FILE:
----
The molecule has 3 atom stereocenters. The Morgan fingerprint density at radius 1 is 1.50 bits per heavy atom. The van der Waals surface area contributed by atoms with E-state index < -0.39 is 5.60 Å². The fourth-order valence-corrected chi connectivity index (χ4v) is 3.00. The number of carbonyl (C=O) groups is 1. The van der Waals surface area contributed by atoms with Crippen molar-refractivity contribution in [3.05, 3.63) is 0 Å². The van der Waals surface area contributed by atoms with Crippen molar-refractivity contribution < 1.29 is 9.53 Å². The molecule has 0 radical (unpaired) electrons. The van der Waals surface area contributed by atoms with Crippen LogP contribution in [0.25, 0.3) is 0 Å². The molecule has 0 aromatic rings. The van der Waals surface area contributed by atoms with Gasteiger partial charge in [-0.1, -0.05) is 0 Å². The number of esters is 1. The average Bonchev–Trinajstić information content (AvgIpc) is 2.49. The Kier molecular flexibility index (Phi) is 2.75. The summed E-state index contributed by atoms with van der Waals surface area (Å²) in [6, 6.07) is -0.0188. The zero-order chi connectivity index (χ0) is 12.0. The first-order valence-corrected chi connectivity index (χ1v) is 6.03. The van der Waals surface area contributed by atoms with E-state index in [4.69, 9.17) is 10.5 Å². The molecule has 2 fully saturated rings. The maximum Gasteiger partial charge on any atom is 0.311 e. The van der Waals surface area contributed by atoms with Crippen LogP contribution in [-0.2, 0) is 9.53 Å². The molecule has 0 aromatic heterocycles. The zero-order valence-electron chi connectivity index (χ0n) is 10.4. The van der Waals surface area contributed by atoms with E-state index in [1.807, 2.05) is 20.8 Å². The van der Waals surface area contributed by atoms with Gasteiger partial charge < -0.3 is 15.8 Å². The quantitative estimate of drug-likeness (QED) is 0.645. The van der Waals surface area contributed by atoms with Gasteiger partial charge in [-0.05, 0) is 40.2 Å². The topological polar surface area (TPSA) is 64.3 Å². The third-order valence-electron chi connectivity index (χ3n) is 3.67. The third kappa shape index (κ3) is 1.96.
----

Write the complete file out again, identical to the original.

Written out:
The molecule has 3 atom stereocenters. The Morgan fingerprint density at radius 1 is 1.50 bits per heavy atom. The van der Waals surface area contributed by atoms with E-state index < -0.39 is 5.60 Å². The fourth-order valence-corrected chi connectivity index (χ4v) is 3.00. The number of carbonyl (C=O) groups is 1. The van der Waals surface area contributed by atoms with Crippen molar-refractivity contribution in [3.05, 3.63) is 0 Å². The van der Waals surface area contributed by atoms with Crippen molar-refractivity contribution < 1.29 is 9.53 Å². The molecule has 0 radical (unpaired) electrons. The van der Waals surface area contributed by atoms with Crippen LogP contribution in [0.25, 0.3) is 0 Å². The molecule has 0 aromatic rings. The van der Waals surface area contributed by atoms with Gasteiger partial charge in [-0.1, -0.05) is 0 Å². The number of esters is 1. The average Bonchev–Trinajstić information content (AvgIpc) is 2.49. The Kier molecular flexibility index (Phi) is 2.75. The summed E-state index contributed by atoms with van der Waals surface area (Å²) in [6, 6.07) is -0.0188. The zero-order chi connectivity index (χ0) is 12.0. The first-order valence-corrected chi connectivity index (χ1v) is 6.03. The van der Waals surface area contributed by atoms with E-state index in [4.69, 9.17) is 10.5 Å². The molecule has 2 fully saturated rings. The maximum Gasteiger partial charge on any atom is 0.311 e. The van der Waals surface area contributed by atoms with Crippen LogP contribution in [-0.2, 0) is 9.53 Å². The molecule has 0 aromatic heterocycles. The zero-order valence-electron chi connectivity index (χ0n) is 10.4. The van der Waals surface area contributed by atoms with E-state index in [1.807, 2.05) is 20.8 Å². The van der Waals surface area contributed by atoms with Gasteiger partial charge < -0.3 is 15.8 Å². The quantitative estimate of drug-likeness (QED) is 0.645. The van der Waals surface area contributed by atoms with Gasteiger partial charge in [-0.05, 0) is 40.2 Å². The topological polar surface area (TPSA) is 64.3 Å². The third-order valence-electron chi connectivity index (χ3n) is 3.67. The third kappa shape index (κ3) is 1.96.